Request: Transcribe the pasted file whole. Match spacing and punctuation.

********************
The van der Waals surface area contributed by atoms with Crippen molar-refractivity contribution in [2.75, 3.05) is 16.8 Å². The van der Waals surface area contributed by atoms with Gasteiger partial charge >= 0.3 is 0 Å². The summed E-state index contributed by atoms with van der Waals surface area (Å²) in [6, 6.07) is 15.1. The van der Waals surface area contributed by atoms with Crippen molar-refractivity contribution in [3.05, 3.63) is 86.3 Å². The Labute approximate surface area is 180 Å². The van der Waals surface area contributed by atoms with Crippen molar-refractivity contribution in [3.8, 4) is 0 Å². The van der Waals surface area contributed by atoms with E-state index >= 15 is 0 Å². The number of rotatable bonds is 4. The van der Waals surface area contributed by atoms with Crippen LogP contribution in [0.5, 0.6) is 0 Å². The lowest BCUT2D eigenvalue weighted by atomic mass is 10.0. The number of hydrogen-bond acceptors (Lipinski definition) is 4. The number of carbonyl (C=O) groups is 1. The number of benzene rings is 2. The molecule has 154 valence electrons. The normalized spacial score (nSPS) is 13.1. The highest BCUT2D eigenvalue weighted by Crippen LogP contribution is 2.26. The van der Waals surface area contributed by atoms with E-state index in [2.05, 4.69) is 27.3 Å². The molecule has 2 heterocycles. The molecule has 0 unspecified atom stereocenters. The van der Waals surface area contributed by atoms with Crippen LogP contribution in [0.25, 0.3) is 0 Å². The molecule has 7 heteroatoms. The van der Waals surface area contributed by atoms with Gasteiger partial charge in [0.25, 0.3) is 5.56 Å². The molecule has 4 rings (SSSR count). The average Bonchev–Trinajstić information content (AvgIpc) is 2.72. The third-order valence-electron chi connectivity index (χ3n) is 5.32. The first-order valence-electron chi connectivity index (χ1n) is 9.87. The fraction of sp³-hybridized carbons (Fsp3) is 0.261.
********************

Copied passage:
The van der Waals surface area contributed by atoms with Crippen molar-refractivity contribution in [2.75, 3.05) is 16.8 Å². The van der Waals surface area contributed by atoms with Gasteiger partial charge >= 0.3 is 0 Å². The summed E-state index contributed by atoms with van der Waals surface area (Å²) in [6, 6.07) is 15.1. The van der Waals surface area contributed by atoms with Crippen molar-refractivity contribution in [3.05, 3.63) is 86.3 Å². The Labute approximate surface area is 180 Å². The van der Waals surface area contributed by atoms with Crippen molar-refractivity contribution in [3.8, 4) is 0 Å². The van der Waals surface area contributed by atoms with E-state index >= 15 is 0 Å². The number of rotatable bonds is 4. The van der Waals surface area contributed by atoms with Crippen LogP contribution in [0.5, 0.6) is 0 Å². The lowest BCUT2D eigenvalue weighted by atomic mass is 10.0. The number of hydrogen-bond acceptors (Lipinski definition) is 4. The number of carbonyl (C=O) groups is 1. The number of benzene rings is 2. The molecule has 154 valence electrons. The normalized spacial score (nSPS) is 13.1. The highest BCUT2D eigenvalue weighted by Crippen LogP contribution is 2.26. The van der Waals surface area contributed by atoms with E-state index in [2.05, 4.69) is 27.3 Å². The molecule has 2 heterocycles. The molecule has 0 unspecified atom stereocenters. The van der Waals surface area contributed by atoms with Crippen LogP contribution in [0.25, 0.3) is 0 Å². The molecule has 7 heteroatoms. The van der Waals surface area contributed by atoms with Gasteiger partial charge in [0.25, 0.3) is 5.56 Å². The molecule has 4 rings (SSSR count). The average Bonchev–Trinajstić information content (AvgIpc) is 2.72. The third-order valence-electron chi connectivity index (χ3n) is 5.32. The first-order valence-electron chi connectivity index (χ1n) is 9.87. The fraction of sp³-hybridized carbons (Fsp3) is 0.261.